Point taken - I think it's wonderful and extremely cool that hollywood workshops like Weta and Pixar and LucasFilm and the like render almost exclusively on Linux / Sun / AMD boxes; cost effective, insanely powerful clusters - how can the Wintel world compete with that? Short answer is, they can't. It's difficult to beat "free" and "extensible" with "insanely expensive" and "closed source."


Grandma's and Linux - will there be a time when these two markets converge and make beautiful love together? Will my grandma know how to recompile the kernel everytime KDE crashes? I sure hope so.


Which brings me to something slightly off-topic; I must be running some funky hardware because I've installed Red Hat, SuSe, Corel Linux, Mandrake, etc. at one time or another on various boxes and really...they're not terribly fast. Not any faster than Windows on the same boxes, anyway. They also crashed a whole hell of a lot. KDE especially. Not that Windows didn't either, but I expected some kind of "miracle OS" from all the Linux hype.


Anyway, my only point is this: Every OS sucks for one reason or another, it's just a matter of what you're willing to put up with. Most people put up with Windows and it's issues because it's common, easy to use (relatively - if it wasn't, how come it's so popular...besides BGates' pact with Satan, I mean).

anonymous2
2003-12-12 09:33:13
Why not switch to linux?
I guess "exageration to prove a point" is lost on some...I know iMacs don't retail for $3000. However, common perception is that macs are more expensive than PCs. Largely because they are in most cases. Granted you're paying for quality, but they're still more expensive. So whatever.


"The problem with just getting a Compaq is that she's now part of the problem"


Hmmm...isn't that a bit like saying "the problem with getting alcohol is that [you're] now part of the drinking problem in America?"


Microsoft has a lot of problems with their software - lots of stuff is turned on by default that doesn't need to be, there are security problems in most common protocols (RPC, anyone? And after all that Blaster worm stuff, who in their right mind thought RPC over HTTP is a good idea???), that's true. It just seems to be the most viable option for a lot of people, for whatever reasons.


If it wasn't, a lot more people would be using Apple hardware.

anonymous2
2003-12-13 15:56:00
Why not switch to linux?
Note I wasn't talking about render farms, which of course will all be running Linux soon, but artists creating digital content using Linux desktops, which common 'wisdom' suggests would not be the case.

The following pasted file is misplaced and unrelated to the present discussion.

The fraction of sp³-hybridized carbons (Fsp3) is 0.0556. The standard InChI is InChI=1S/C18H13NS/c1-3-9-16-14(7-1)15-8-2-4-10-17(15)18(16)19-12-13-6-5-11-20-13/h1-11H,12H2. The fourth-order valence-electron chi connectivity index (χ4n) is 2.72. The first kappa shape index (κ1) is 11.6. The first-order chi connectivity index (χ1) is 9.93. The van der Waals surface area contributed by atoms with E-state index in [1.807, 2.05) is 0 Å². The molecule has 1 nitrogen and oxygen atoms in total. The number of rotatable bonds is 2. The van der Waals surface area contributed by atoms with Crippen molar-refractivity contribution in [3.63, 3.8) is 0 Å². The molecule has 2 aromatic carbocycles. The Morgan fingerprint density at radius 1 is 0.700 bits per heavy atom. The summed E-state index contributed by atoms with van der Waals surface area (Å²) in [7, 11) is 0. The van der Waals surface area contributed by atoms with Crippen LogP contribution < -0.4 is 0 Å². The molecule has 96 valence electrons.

Furthermore, if you can't set up a Linux box for a grandmother who needs to A) email and B) surf the net without her having to recompile the kernel or suffer constant crashing then just give up, accept that you aren't technically gifted, and buy a Lindows PC from Walmart for $200.


I'm not going to guarantee that things will run 'faster than Windows' out-of-the-box, but I know for a fact that it will run faster than a Windows box that has been set up and used on the internet for a short time by a non-technical person and is therefore bogged down with 57 varieties of spyware, infected with viruses and helping to commit DDOS attacks.

anonymous2
2003-12-14 14:21:20
Always Microsoft
Is a bug or a feature? Always the same question. I'm don't think those bug arrive in software that way, since the I Love You virus passing by the Blaster RPC (remote control for other computer) and now some false address in the IE. All of those bug can make have probably make some people money. Yes money, today we're on information technology era and Yes info worth money.
anonymous2
2003-12-17 05:06:19
Don't use what hackers expect you to

Well, exactly. That's part of the "biodiversity is good" argument. The Microsoft monculture might be convenient standardization to some people but it is also the best way for virii and worms to run like wildfire through the population. The best of all worlds might be 1/3 Microsoft, 1/3 Mac and a 1/3 linux.


That came home to me in the 90s when I was running OS/2 at home, did a command-line virus check in the background, and lazily got around to the logs about once a month. "Gee, wonder how long I've had that Microsoft root partition boot sector virus. Oh well, isn't like it is _doing_ anything." (OS/2 had a separate boot partition like linux.) Avoiding the bullet has been about that easy for me the last eight years or so by using OS/2 and then linux instead of Windows.